I’ve been listening to the London Cast Recording of “Whistle Down the Wind.”
I saw the show here in DC, and thought it was outstanding. I know my reaction was in the minority; it was critically panned and Webber decided to not take it to Broadway as had been planned, instead re-tooling it and standing it up in London.
I think the London version – at least, what I can glean of it from the cast recording - is flawed in ways that the DC production was not. It seems to me he’s watered in down, and inserted several “anvil” moments – that is, moments where the characters tell you how they’re feeling, even though it should be obvious.
The worst of those anvils comes during what I think is the show-stopping tune, “A Kiss is a Terrible Thing To Waste.” It’s sung mainly by Amos, the James-Dean-Rebel-Without-A-Cause type, to young Swallow, as he tries to get her to loosen up and run away with him. This new version has Swallow singing little counterpoints back at him, little phrases like, “I wish I could let go…”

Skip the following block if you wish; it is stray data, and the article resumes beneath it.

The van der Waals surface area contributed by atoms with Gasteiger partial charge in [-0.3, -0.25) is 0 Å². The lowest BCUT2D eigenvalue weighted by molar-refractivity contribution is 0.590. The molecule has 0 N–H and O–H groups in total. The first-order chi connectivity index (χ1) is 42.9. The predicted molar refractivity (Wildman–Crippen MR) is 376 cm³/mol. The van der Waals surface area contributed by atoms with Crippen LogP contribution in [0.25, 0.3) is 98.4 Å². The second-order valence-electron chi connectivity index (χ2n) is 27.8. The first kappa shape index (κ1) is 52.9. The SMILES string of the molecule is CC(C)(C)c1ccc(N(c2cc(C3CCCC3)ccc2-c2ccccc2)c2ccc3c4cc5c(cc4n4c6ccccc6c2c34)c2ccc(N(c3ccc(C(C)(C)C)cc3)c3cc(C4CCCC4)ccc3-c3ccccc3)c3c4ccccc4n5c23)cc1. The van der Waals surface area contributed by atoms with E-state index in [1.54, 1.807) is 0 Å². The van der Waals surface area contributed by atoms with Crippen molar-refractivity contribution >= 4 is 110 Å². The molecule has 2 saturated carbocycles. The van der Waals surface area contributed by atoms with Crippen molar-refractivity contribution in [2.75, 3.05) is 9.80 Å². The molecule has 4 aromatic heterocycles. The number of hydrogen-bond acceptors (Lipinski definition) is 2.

Those weren’t in the original DC production, and for good reason: anyone with the brains God gave a eggplant doesn’t need to be TOLD Swallow is conflicted about the offer and the situation. Why in heaven’s name do you make a show better by turning subtext into actual text?
Or am I crazy?
Or, more likely, am I the only person with an inordinate interest in “Whistle Down the Wind?”